One of my concerns is that, as Minnesota's water quality classifications become more fragmented and complex (think proposed wild rice standards and classifications), the harder it becomes for the Agency to fund and assign adequate staff resources, the easier it becomes for industry to challenge a particular designation, and the harder it becomes for the public (think swimmers, anglers, families) to understand and affect these rules intended to protect our environment. It seems to me that's kind of like setting up something like a "Citizens United" for environmental protection rules.

As long as I'm back in an Eeyore mode, I noticed this announcement today:
Jan. 20 -25 has been the gloomiest since solar radiation records began at the St. Paul campus observatory at the U of MN in 1963.
That doesn't even begin to account for the events in Washington, D.C. It is easier to affect governmental events closer to home in Minnesota, at least on a good day. Click on this link and ask for the hearing. Agriculture and mining are attacking the quality of Minnesota's waters. Don't give them a free ride. Thanks. (Yes, I did fill out the form and send it off asking for a hearing.)

In Blackwater Woods

By Mary Oliver

Look, the trees
are turning
their own bodies
into pillars
of light,
are giving off the rich
fragrance of cinnamon
and fulfillment,
the long tapers
of cattails
are bursting and floating away over
the blue shoulders
of the ponds,
and every pond,
no matter what its
name is, is
nameless now.
Every year
I have ever learned
in my lifetime
leads back to this: the fires
and the black river of loss
whose other side
is salvation,
whose meaning
none of us will ever know.
To live in this world
you must be able
to do three things:
to love what is mortal;
to hold it
against your bones knowing
your own life depends on it;
and, when the time comes to let it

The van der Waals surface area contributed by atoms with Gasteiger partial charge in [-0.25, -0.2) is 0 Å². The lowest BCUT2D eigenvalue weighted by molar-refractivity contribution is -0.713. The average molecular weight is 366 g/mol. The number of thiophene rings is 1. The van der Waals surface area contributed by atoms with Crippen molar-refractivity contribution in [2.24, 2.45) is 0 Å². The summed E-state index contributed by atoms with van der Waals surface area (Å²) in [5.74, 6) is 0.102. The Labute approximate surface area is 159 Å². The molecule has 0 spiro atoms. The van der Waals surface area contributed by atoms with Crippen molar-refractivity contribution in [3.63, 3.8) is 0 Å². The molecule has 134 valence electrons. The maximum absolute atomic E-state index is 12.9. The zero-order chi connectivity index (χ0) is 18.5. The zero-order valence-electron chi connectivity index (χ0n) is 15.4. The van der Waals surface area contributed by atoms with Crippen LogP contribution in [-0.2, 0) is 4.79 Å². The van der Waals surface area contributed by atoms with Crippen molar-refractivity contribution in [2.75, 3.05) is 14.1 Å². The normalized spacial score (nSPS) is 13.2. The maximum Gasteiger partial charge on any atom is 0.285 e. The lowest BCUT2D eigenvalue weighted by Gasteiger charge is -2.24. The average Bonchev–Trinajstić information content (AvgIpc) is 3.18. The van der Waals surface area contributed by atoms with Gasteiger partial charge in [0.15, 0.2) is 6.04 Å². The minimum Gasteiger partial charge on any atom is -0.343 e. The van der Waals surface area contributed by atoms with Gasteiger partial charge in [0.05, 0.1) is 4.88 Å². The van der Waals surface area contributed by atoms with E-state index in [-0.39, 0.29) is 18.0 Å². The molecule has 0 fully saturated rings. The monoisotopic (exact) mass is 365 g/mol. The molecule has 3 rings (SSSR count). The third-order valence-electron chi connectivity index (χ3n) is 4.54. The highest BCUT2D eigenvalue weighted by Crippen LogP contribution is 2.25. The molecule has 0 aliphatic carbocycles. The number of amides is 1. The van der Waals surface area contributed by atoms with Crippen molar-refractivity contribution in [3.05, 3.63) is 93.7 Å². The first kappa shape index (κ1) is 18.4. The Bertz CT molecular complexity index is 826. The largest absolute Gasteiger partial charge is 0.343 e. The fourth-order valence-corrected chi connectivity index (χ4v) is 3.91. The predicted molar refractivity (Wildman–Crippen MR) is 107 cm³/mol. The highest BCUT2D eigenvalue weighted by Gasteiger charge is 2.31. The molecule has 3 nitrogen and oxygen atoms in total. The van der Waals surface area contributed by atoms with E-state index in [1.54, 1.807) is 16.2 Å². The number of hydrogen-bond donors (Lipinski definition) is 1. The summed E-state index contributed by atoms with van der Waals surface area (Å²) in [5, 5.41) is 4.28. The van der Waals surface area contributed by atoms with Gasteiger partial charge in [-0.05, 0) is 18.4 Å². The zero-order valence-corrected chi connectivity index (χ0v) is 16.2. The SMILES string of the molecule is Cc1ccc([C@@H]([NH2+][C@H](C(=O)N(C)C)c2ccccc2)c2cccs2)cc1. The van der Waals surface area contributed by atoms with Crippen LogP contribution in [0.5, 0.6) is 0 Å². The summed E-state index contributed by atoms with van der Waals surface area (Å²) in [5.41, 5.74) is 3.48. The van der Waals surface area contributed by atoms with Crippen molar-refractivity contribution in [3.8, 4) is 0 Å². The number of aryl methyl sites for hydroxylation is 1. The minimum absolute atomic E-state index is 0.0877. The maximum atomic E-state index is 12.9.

to let it go.

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Please be kind to each other while you can.

Wednesday, January 25, 2017

What good is it?

A long time ago, I heard a saying that I've tried to take to heart ever since. "No one is totally useless who can at least serve as a bad example." Lord knows we've got more than enough of those examples these days. I bring this up because this morning I was caught up short by this Tweet from the Aldo Leopold Foundation.

“The last word in ignorance is the man who says of an animal or plant, "What good is it?"

I'm embarrassed to admit I've asked that question more than once, particularly about creatures such as ticks. I'm struggling these days with how Leopold's perspective applies to invasive species and Republicans. In fact, it's not all that long a stretch to argue that, since man is part of Nature, the disruptions we create must also be "natural." Think about now melting glaciers which, about 10,000 or so years ago, were growing and scouring the countryside down to bedrock. What good were they? They created "pristine" landscapes for life to use and lowered sea level to ease travel.

One of the major differences between (many of) Nature's changes and those we humans induce is the timeline we follow. Leopold's wonderful perspective that "Only the mountain has lived long enough to listen objectively to the howl of a wolf." is a far, far cry from the rate at which we try to impose our will on the world around us. As I look about at the efforts of a president, and Republican legislators at the federal and state level, the following three thoughts come to mind: